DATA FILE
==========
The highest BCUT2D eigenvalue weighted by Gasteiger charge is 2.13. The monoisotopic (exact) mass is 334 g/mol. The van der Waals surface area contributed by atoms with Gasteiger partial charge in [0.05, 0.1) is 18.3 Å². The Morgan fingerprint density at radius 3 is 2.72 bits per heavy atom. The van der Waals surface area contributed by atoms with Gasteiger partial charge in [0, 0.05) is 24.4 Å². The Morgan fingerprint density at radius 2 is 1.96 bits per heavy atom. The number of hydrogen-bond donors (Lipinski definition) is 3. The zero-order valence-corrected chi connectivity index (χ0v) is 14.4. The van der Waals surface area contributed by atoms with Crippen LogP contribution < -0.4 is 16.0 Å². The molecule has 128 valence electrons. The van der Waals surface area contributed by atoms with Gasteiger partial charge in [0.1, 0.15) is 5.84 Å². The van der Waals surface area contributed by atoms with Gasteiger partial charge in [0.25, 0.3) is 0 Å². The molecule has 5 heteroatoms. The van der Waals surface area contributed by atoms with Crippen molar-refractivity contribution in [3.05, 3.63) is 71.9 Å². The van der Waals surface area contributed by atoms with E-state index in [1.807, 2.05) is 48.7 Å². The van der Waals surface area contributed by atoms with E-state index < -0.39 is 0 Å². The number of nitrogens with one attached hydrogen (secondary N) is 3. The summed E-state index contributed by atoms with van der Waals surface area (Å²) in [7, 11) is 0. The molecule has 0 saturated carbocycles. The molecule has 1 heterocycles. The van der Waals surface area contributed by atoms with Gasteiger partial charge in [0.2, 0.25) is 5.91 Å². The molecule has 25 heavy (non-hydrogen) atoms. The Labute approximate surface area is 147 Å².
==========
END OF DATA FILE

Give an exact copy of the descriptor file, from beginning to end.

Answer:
The highest BCUT2D eigenvalue weighted by Gasteiger charge is 2.13. The monoisotopic (exact) mass is 334 g/mol. The van der Waals surface area contributed by atoms with Gasteiger partial charge in [0.05, 0.1) is 18.3 Å². The Morgan fingerprint density at radius 3 is 2.72 bits per heavy atom. The van der Waals surface area contributed by atoms with Gasteiger partial charge in [0, 0.05) is 24.4 Å². The Morgan fingerprint density at radius 2 is 1.96 bits per heavy atom. The number of hydrogen-bond donors (Lipinski definition) is 3. The zero-order valence-corrected chi connectivity index (χ0v) is 14.4. The van der Waals surface area contributed by atoms with Crippen LogP contribution < -0.4 is 16.0 Å². The molecule has 128 valence electrons. The van der Waals surface area contributed by atoms with Gasteiger partial charge in [0.1, 0.15) is 5.84 Å². The van der Waals surface area contributed by atoms with Gasteiger partial charge in [0.25, 0.3) is 0 Å². The molecule has 5 heteroatoms. The van der Waals surface area contributed by atoms with Crippen molar-refractivity contribution in [3.05, 3.63) is 71.9 Å². The van der Waals surface area contributed by atoms with E-state index in [1.807, 2.05) is 48.7 Å². The van der Waals surface area contributed by atoms with E-state index < -0.39 is 0 Å². The number of nitrogens with one attached hydrogen (secondary N) is 3. The summed E-state index contributed by atoms with van der Waals surface area (Å²) in [7, 11) is 0. The molecule has 0 saturated carbocycles. The molecule has 1 heterocycles. The van der Waals surface area contributed by atoms with Gasteiger partial charge in [0.2, 0.25) is 5.91 Å². The molecule has 25 heavy (non-hydrogen) atoms. The Labute approximate surface area is 147 Å².